Thor: The Dark World: A Passable Marvel Sequel

The one on the left should have had his name in the title.

The one on the left should have had his name in the title.

SPOILER-FREE REVIEW

After returning from seeing Thor: The Dark World, I’m still trying to form my opinion of it.  I felt the same way after seeing Iron Man 3.  While I didn’t dislike the movie, I definitely didn’t love it either.  Post-The Avengers, it’s proving to be very difficult to tell exciting individual stories about these super heroes on the big screen.

From the trailers, we learned that before the universe existed, there was darkness.  In this darkness, a race of dark elves lived, with their leader being a man named Malekith (Christopher Eccleston).  Malekith is our main villain for the movie, being the force behind all the attacks and battles seen in trailers.

Thor (Chris Hemsworth) has made it his duty to stop Malekith from destroying Asgard and all the nine realms, which is our main plot of the movie.  Overall, it falls a bit flat though.  Malekith has very little interaction with other characters, unlike the extremely charismatic Loki (Tom Hiddleston), our main villain in both the first Thor, as well as The Avengers.  Loki ends up being the best part of this movie as well.  If rumors are true, from what I’ve read, they actually went back to add more scenes with Loki after initial filming because it’s clear how much he adds to the film, and steals the show.  Loki has so much more of a story line in this movie, it almost would have made more sense to put his name in the title instead of Thor.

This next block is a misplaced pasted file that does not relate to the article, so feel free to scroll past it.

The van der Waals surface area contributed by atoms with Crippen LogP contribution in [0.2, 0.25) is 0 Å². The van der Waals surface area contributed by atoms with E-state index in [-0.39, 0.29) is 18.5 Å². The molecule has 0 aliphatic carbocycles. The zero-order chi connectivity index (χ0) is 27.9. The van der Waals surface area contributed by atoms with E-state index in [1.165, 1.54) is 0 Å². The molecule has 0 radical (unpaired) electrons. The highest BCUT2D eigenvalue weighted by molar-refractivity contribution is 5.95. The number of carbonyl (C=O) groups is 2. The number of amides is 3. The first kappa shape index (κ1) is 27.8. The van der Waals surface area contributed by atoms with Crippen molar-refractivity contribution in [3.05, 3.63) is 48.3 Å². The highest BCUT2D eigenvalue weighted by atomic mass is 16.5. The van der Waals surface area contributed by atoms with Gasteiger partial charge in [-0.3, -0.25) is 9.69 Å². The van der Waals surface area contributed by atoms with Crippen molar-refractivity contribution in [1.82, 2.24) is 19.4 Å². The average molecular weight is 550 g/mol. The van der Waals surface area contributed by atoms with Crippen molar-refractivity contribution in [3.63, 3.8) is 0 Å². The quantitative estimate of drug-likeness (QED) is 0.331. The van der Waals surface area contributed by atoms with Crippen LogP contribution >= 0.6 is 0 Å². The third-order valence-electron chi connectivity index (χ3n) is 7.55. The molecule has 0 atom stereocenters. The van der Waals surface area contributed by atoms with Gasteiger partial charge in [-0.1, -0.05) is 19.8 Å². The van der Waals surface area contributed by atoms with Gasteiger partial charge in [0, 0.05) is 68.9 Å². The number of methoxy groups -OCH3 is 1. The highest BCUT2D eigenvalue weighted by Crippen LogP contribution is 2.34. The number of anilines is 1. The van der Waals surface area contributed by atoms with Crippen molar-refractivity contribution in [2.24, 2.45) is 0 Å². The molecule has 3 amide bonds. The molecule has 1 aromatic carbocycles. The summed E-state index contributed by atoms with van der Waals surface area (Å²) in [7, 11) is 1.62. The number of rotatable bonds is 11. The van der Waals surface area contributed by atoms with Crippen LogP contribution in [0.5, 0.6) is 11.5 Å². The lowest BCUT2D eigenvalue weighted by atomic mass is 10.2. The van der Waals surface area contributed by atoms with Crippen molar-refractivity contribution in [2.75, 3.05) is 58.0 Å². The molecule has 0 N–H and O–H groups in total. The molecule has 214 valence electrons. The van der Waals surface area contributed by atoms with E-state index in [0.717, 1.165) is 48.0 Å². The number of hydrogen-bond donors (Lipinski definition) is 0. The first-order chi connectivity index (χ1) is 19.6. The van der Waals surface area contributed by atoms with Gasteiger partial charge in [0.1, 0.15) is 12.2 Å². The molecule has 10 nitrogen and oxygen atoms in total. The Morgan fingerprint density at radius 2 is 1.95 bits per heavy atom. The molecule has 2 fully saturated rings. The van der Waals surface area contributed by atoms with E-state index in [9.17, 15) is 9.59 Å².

All the main Earth/Midgard characters from the original return for the sequel, including Darcy Lewis (Kat Denning), Erik Selvig (Stellan Skarsgard), and once again Jane Foster (Natalie Portman) as Thor’s love interest.  While Jane had a clear role in the movie, if you would have removed the characters of Darcy and Erik, the movie wouldn’t have turned out much different, if at all.  Both were there mostly for comic relief, which they absolutely nailed, but at the same time felt unnecessary.

There’s a couple of very clever moments, including a very brutal battle scene, and the the end of the movie (before the credits rolled, that is).  I didn’t see either of them coming, and the way they played out were definitely highlights of the movie for me.

Post-credits, we get two scenes.  The first one, I did not understand until I looked up the characters online after the movie.  As is always the case, it’s a setup for a future Marvel movie.  Which Marvel, movie, you’ll have to find out for yourself  🙂  The second post-credits scene was a bit disappointing, though it did inject one last bit of humor into the film for something that I had completely forgotten about.

As the title of the review states, I’d call this a passable Marvel sequel.  Previews for both Captain America: The Winter Soldier, and X-Men: Days of Future Past played before the movie, and looked substantially more exciting than Thor: The Dark World ended up being.  If you can catch a matinee, or a showing at a second run theater, I say go for it.  If not, and you haven’t seen it yet, wait for it on Netflix or redbox.

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